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Cashman S, Reidy P, Cody K, Lemay C. Developing and measuring progress toward collaborative, integrated, interdisciplinary health care teams. J Interprof Care 2004;18:183-96.  Back to cited text no. 10
    
11.
Wilcock PM, Campion-Smith C, Head M. The Dorset Seedcorn project: Interprofessional learning and continuous quality improvement in primary care. Br J Gen Pract 2002;52Suppl:S39-44.  Back to cited text no. 11
    
12.
Reeves S. Community-based interprofessional education for medical, nursing and dental students. Health Soc Care Community 2000;8:269-76.  Back to cited text no. 12
    
13.
Dalton L, Spencer J, Dunn M, Albert E, Walker J, Farrell G, et al. Re-thinking approaches to undergraduate health professional education: Interdisciplinary rural placement program. Collegian 2003;10:17-21.  Back to cited text no. 13
    
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Horsburgh M, Lamdin R, Williamson E. Multiprofessional learning: The attitudes of medical, nursing and pharmacy students to shared learning. Med Educ 2001;35:876-83.  Back to cited text no. 14
    
15.
Hossein D, Mandana S, Seyed AY. Interprofessional learning: The attitudes of medical, nursing and pharmacy students to shared learning at Tehran University of Medical Sciences. Thrita J Med Sci 2012;1:44-8.  Back to cited text no. 15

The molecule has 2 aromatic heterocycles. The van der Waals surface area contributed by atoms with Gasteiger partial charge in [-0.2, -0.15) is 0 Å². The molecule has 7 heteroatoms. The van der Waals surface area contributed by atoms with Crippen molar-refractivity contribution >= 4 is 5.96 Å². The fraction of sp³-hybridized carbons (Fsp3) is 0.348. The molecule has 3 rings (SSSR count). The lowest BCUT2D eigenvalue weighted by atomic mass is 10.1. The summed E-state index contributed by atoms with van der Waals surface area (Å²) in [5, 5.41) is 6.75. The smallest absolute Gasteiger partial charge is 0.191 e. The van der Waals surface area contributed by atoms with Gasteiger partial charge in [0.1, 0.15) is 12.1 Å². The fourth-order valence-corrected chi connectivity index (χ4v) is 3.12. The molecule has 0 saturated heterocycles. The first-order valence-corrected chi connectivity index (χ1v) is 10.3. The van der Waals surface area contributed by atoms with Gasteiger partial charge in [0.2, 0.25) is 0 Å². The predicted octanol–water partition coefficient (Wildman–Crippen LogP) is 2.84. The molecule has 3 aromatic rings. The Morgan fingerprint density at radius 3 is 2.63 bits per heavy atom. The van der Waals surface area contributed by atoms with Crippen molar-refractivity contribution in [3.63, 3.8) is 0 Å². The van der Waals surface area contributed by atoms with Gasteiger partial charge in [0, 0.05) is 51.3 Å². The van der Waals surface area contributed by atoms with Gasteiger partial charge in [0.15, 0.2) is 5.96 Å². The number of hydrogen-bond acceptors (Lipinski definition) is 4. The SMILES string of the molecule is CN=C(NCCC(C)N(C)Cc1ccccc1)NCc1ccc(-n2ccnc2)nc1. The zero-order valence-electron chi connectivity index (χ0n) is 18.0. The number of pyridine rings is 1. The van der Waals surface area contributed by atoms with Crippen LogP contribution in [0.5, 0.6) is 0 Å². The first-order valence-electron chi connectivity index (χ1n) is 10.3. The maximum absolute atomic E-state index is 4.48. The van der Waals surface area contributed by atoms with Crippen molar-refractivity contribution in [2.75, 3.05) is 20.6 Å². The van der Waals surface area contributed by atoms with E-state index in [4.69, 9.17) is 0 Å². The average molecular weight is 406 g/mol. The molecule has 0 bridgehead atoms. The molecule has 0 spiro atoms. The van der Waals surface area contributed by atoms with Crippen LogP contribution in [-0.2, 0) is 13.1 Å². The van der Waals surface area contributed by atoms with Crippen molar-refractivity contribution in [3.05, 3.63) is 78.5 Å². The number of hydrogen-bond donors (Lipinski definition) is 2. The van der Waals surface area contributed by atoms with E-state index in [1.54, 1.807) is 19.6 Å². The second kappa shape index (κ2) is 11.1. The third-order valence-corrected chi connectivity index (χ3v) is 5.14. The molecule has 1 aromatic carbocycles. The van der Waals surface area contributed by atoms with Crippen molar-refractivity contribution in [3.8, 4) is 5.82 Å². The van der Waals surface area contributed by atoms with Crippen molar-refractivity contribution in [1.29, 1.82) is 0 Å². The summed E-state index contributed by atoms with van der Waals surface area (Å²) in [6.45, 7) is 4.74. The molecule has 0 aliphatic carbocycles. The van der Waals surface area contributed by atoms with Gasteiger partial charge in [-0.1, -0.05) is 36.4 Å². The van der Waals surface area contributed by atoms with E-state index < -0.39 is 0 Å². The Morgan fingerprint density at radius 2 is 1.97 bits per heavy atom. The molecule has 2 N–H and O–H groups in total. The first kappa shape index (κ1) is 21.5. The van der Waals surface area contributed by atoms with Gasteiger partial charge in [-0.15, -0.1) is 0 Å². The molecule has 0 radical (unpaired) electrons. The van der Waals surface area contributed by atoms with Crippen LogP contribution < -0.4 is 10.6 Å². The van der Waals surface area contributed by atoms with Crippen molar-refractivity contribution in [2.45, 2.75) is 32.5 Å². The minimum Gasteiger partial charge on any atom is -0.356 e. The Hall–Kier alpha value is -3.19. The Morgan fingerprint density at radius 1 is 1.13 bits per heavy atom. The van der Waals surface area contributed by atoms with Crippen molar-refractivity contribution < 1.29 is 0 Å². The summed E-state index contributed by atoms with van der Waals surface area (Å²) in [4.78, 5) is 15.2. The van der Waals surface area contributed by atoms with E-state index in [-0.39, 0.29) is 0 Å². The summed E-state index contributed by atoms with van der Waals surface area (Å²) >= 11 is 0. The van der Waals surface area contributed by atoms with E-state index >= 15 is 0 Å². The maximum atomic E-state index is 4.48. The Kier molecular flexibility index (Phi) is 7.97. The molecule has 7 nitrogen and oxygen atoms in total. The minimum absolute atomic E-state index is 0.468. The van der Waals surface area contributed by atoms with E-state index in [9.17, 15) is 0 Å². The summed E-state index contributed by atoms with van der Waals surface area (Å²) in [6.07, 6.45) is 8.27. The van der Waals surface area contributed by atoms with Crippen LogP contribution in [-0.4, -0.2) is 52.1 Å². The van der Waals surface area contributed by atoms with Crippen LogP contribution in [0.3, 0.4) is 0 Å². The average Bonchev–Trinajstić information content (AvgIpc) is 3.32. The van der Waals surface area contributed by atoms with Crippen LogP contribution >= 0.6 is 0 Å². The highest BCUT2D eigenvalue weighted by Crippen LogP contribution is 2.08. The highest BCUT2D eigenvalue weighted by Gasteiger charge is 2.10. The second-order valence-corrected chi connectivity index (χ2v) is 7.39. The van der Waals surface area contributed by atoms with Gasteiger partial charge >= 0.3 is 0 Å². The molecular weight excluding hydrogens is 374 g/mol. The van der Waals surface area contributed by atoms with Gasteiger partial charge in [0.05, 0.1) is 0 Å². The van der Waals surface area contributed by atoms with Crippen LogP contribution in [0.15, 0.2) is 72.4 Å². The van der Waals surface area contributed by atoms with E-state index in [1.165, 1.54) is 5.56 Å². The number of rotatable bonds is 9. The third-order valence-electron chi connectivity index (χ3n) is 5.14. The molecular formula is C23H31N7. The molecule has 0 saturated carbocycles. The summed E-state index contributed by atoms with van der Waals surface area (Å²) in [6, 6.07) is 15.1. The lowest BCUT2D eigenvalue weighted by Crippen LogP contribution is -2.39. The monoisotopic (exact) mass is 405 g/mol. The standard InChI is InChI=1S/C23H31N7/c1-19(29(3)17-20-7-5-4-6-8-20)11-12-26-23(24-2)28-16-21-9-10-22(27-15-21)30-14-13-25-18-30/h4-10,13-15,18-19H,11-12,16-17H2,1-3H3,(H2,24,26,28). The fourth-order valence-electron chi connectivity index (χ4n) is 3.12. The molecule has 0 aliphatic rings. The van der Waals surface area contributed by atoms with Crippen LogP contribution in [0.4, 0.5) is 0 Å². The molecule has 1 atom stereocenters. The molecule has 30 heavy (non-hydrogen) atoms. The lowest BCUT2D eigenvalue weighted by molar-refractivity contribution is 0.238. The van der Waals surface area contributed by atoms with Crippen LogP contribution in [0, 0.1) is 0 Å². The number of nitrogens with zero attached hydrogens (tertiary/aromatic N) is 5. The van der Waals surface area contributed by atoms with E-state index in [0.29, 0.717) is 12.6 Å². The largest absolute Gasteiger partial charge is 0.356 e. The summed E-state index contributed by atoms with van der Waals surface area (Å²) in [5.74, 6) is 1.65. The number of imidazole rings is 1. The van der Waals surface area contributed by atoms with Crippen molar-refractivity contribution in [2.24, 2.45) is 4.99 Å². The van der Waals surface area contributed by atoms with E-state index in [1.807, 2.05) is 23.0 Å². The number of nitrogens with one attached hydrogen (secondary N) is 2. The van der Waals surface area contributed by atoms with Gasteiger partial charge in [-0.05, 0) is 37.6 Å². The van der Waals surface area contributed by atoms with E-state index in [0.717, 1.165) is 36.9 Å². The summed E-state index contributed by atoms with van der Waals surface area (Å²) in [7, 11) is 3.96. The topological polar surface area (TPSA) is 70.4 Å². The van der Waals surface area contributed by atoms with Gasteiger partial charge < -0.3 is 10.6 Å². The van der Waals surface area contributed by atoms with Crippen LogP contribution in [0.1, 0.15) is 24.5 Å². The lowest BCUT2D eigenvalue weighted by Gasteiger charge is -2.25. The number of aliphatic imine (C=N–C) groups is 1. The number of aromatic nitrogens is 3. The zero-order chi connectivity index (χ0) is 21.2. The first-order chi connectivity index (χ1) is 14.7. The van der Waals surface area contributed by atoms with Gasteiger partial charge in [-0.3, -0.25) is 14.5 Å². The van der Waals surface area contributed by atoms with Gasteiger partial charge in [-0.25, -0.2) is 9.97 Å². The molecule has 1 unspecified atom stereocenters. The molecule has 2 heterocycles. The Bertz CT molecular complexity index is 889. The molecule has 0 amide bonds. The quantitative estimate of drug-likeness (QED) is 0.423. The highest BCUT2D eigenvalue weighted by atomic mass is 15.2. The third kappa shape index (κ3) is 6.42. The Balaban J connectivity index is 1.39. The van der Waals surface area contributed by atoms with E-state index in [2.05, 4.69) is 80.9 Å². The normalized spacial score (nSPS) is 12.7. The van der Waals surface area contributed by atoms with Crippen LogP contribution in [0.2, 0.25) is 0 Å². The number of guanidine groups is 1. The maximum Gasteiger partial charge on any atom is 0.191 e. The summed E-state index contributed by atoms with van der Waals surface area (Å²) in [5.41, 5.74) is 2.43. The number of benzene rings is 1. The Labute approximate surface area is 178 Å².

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Areskog NH. The need for multiprofessional health education in undergraduate studies. Med Educ 1988;22:251-2.  Back to cited text no. 16
    
17.
Davies C. Getting health professionals to work together. BMJ 2000;320:1021-2.  Back to cited text no. 17
    
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Lowry S. Trends in health care and their effects on medical education. BMJ 1993;306:255-8.  Back to cited text no. 18
    
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Reid T, David A. Primary care nursing. Community nursing practice management and teamwork. Nurs Times 1994;90:42-5.  Back to cited text no. 19
    
20.
Ho K, Jarvis-Selinger S, Borduas F, Frank B, Hall P, Handfield-Jones R, et al. Making interprofessional education work: The strategic roles of the academy. Acad Med 2008;83:934-40.  Back to cited text no. 20
    
21.
Lavin MA, Ruebling I, Banks R, Block L, Counte M, Furman G, et al. Interdisciplinary health professional education: A historical review. Adv Health Sci Educ Theory Pract 2001;6:25-47.  Back to cited text no. 21
    
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Blue AV, Mitcham M, Smith T, Raymond J, Greenberg R. Changing the future of health professions: Embedding interprofessional education within an academic health center. Acad Med 2010;85:1290-5.  Back to cited text no. 22